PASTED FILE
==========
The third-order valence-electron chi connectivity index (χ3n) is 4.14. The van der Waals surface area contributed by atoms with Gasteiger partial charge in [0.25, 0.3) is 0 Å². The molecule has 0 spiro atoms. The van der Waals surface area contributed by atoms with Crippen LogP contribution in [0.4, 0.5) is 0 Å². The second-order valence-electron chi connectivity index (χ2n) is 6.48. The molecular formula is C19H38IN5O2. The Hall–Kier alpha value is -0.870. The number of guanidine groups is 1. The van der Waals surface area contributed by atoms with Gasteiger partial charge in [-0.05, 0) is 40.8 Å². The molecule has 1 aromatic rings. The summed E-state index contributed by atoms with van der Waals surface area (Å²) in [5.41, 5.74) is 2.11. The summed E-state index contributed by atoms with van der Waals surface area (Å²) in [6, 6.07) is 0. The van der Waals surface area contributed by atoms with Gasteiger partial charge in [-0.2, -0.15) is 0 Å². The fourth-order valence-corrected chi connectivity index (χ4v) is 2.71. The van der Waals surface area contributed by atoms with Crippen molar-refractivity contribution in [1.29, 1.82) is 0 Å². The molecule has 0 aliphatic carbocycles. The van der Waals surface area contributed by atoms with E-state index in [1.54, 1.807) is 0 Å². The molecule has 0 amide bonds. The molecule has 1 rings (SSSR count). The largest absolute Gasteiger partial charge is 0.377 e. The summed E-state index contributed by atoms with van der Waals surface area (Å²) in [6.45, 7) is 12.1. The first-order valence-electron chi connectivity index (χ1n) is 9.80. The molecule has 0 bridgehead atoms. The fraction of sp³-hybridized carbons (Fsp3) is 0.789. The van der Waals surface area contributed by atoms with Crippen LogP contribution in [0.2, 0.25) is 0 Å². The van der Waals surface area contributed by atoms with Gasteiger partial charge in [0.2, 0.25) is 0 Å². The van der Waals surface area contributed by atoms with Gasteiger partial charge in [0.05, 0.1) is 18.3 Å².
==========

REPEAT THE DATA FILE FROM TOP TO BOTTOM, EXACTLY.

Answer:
The third-order valence-electron chi connectivity index (χ3n) is 4.14. The van der Waals surface area contributed by atoms with Gasteiger partial charge in [0.25, 0.3) is 0 Å². The molecule has 0 spiro atoms. The van der Waals surface area contributed by atoms with Crippen LogP contribution in [0.4, 0.5) is 0 Å². The second-order valence-electron chi connectivity index (χ2n) is 6.48. The molecular formula is C19H38IN5O2. The Hall–Kier alpha value is -0.870. The number of guanidine groups is 1. The van der Waals surface area contributed by atoms with Gasteiger partial charge in [-0.05, 0) is 40.8 Å². The molecule has 1 aromatic rings. The summed E-state index contributed by atoms with van der Waals surface area (Å²) in [5.41, 5.74) is 2.11. The summed E-state index contributed by atoms with van der Waals surface area (Å²) in [6, 6.07) is 0. The van der Waals surface area contributed by atoms with Gasteiger partial charge in [-0.2, -0.15) is 0 Å². The fourth-order valence-corrected chi connectivity index (χ4v) is 2.71. The van der Waals surface area contributed by atoms with Crippen molar-refractivity contribution in [1.29, 1.82) is 0 Å². The molecule has 0 aliphatic carbocycles. The van der Waals surface area contributed by atoms with E-state index in [1.54, 1.807) is 0 Å². The molecule has 0 amide bonds. The molecule has 1 rings (SSSR count). The largest absolute Gasteiger partial charge is 0.377 e. The summed E-state index contributed by atoms with van der Waals surface area (Å²) in [6.45, 7) is 12.1. The first-order valence-electron chi connectivity index (χ1n) is 9.80. The molecule has 0 bridgehead atoms. The fraction of sp³-hybridized carbons (Fsp3) is 0.789. The van der Waals surface area contributed by atoms with Crippen LogP contribution in [0.2, 0.25) is 0 Å². The van der Waals surface area contributed by atoms with Gasteiger partial charge in [0.2, 0.25) is 0 Å². The van der Waals surface area contributed by atoms with Gasteiger partial charge in [0.05, 0.1) is 18.3 Å².